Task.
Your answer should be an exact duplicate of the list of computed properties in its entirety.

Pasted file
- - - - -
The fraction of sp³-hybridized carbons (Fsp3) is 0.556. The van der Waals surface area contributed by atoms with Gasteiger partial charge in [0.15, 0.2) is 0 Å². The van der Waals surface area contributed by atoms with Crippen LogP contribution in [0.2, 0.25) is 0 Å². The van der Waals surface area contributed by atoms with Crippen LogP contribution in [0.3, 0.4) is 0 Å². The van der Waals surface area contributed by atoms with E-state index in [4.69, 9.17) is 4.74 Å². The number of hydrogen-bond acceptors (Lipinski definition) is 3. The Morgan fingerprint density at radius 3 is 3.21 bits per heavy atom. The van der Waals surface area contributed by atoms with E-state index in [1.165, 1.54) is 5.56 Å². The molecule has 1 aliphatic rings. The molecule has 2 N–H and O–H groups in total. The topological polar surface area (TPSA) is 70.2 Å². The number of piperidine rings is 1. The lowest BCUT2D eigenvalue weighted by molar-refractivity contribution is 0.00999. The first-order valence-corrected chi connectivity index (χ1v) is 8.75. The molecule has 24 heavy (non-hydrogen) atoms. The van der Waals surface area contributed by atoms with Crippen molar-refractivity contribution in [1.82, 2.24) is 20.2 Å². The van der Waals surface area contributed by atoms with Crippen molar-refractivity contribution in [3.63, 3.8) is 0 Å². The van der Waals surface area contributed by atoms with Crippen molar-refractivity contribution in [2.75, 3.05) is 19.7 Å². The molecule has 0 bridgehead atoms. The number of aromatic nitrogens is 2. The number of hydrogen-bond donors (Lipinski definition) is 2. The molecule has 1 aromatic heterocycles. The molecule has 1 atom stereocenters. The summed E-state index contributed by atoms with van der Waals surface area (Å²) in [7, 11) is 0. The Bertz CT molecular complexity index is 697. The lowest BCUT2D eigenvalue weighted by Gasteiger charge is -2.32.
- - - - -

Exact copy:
The fraction of sp³-hybridized carbons (Fsp3) is 0.556. The van der Waals surface area contributed by atoms with Gasteiger partial charge in [0.15, 0.2) is 0 Å². The van der Waals surface area contributed by atoms with Crippen LogP contribution in [0.2, 0.25) is 0 Å². The van der Waals surface area contributed by atoms with Crippen LogP contribution in [0.3, 0.4) is 0 Å². The van der Waals surface area contributed by atoms with E-state index in [4.69, 9.17) is 4.74 Å². The number of hydrogen-bond acceptors (Lipinski definition) is 3. The Morgan fingerprint density at radius 3 is 3.21 bits per heavy atom. The van der Waals surface area contributed by atoms with E-state index in [1.165, 1.54) is 5.56 Å². The molecule has 1 aliphatic rings. The molecule has 2 N–H and O–H groups in total. The topological polar surface area (TPSA) is 70.2 Å². The number of piperidine rings is 1. The lowest BCUT2D eigenvalue weighted by molar-refractivity contribution is 0.00999. The first-order valence-corrected chi connectivity index (χ1v) is 8.75. The molecule has 24 heavy (non-hydrogen) atoms. The van der Waals surface area contributed by atoms with Crippen molar-refractivity contribution in [1.82, 2.24) is 20.2 Å². The van der Waals surface area contributed by atoms with Crippen molar-refractivity contribution in [3.63, 3.8) is 0 Å². The van der Waals surface area contributed by atoms with Crippen molar-refractivity contribution in [2.75, 3.05) is 19.7 Å². The molecule has 0 bridgehead atoms. The number of aromatic nitrogens is 2. The number of hydrogen-bond donors (Lipinski definition) is 2. The molecule has 1 aromatic heterocycles. The molecule has 1 atom stereocenters. The summed E-state index contributed by atoms with van der Waals surface area (Å²) in [7, 11) is 0. The Bertz CT molecular complexity index is 697. The lowest BCUT2D eigenvalue weighted by Gasteiger charge is -2.32.